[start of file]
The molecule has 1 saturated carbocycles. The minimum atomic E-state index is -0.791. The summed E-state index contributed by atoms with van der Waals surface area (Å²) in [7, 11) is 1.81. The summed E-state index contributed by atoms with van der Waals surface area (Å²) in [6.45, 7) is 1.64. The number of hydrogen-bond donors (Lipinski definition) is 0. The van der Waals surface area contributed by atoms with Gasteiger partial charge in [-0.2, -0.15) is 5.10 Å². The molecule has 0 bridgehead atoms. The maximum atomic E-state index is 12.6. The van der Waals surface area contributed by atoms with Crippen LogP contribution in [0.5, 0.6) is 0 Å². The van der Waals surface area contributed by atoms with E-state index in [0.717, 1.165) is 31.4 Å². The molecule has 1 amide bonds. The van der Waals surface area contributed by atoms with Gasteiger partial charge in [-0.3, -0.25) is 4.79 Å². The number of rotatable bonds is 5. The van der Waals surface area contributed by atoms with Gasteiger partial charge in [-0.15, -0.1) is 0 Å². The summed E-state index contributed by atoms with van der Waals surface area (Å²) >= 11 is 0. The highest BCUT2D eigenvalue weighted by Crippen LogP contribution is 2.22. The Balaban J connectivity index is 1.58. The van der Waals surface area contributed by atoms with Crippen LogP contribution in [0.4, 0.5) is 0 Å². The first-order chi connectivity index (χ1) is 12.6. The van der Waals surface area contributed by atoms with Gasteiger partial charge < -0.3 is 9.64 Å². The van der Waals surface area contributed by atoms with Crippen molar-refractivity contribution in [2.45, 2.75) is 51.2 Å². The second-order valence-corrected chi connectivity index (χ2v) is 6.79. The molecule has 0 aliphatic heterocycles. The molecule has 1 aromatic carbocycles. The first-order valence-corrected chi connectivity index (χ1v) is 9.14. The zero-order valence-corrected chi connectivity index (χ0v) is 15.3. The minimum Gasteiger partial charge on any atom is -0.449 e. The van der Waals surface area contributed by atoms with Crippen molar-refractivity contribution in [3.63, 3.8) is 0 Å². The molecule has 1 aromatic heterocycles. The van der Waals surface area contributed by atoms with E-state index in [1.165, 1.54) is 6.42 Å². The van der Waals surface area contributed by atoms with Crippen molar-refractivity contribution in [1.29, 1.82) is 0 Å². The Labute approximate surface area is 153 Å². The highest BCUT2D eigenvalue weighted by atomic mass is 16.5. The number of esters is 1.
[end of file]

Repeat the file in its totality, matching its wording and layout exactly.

The molecule has 1 saturated carbocycles. The minimum atomic E-state index is -0.791. The summed E-state index contributed by atoms with van der Waals surface area (Å²) in [7, 11) is 1.81. The summed E-state index contributed by atoms with van der Waals surface area (Å²) in [6.45, 7) is 1.64. The number of hydrogen-bond donors (Lipinski definition) is 0. The van der Waals surface area contributed by atoms with Gasteiger partial charge in [-0.2, -0.15) is 5.10 Å². The molecule has 0 bridgehead atoms. The maximum atomic E-state index is 12.6. The van der Waals surface area contributed by atoms with Crippen LogP contribution in [0.5, 0.6) is 0 Å². The van der Waals surface area contributed by atoms with E-state index in [0.717, 1.165) is 31.4 Å². The molecule has 1 amide bonds. The van der Waals surface area contributed by atoms with Gasteiger partial charge in [-0.3, -0.25) is 4.79 Å². The number of rotatable bonds is 5. The van der Waals surface area contributed by atoms with Gasteiger partial charge in [-0.15, -0.1) is 0 Å². The summed E-state index contributed by atoms with van der Waals surface area (Å²) >= 11 is 0. The highest BCUT2D eigenvalue weighted by Crippen LogP contribution is 2.22. The Balaban J connectivity index is 1.58. The van der Waals surface area contributed by atoms with Crippen LogP contribution in [0.4, 0.5) is 0 Å². The first-order chi connectivity index (χ1) is 12.6. The van der Waals surface area contributed by atoms with Gasteiger partial charge < -0.3 is 9.64 Å². The van der Waals surface area contributed by atoms with Crippen molar-refractivity contribution in [2.45, 2.75) is 51.2 Å². The second-order valence-corrected chi connectivity index (χ2v) is 6.79. The molecule has 0 aliphatic heterocycles. The molecule has 1 aromatic carbocycles. The first-order valence-corrected chi connectivity index (χ1v) is 9.14. The zero-order valence-corrected chi connectivity index (χ0v) is 15.3. The minimum Gasteiger partial charge on any atom is -0.449 e. The van der Waals surface area contributed by atoms with Crippen molar-refractivity contribution in [3.63, 3.8) is 0 Å². The molecule has 1 aromatic heterocycles. The van der Waals surface area contributed by atoms with E-state index in [1.165, 1.54) is 6.42 Å². The van der Waals surface area contributed by atoms with Crippen molar-refractivity contribution in [1.29, 1.82) is 0 Å². The Labute approximate surface area is 153 Å². The highest BCUT2D eigenvalue weighted by atomic mass is 16.5. The number of esters is 1.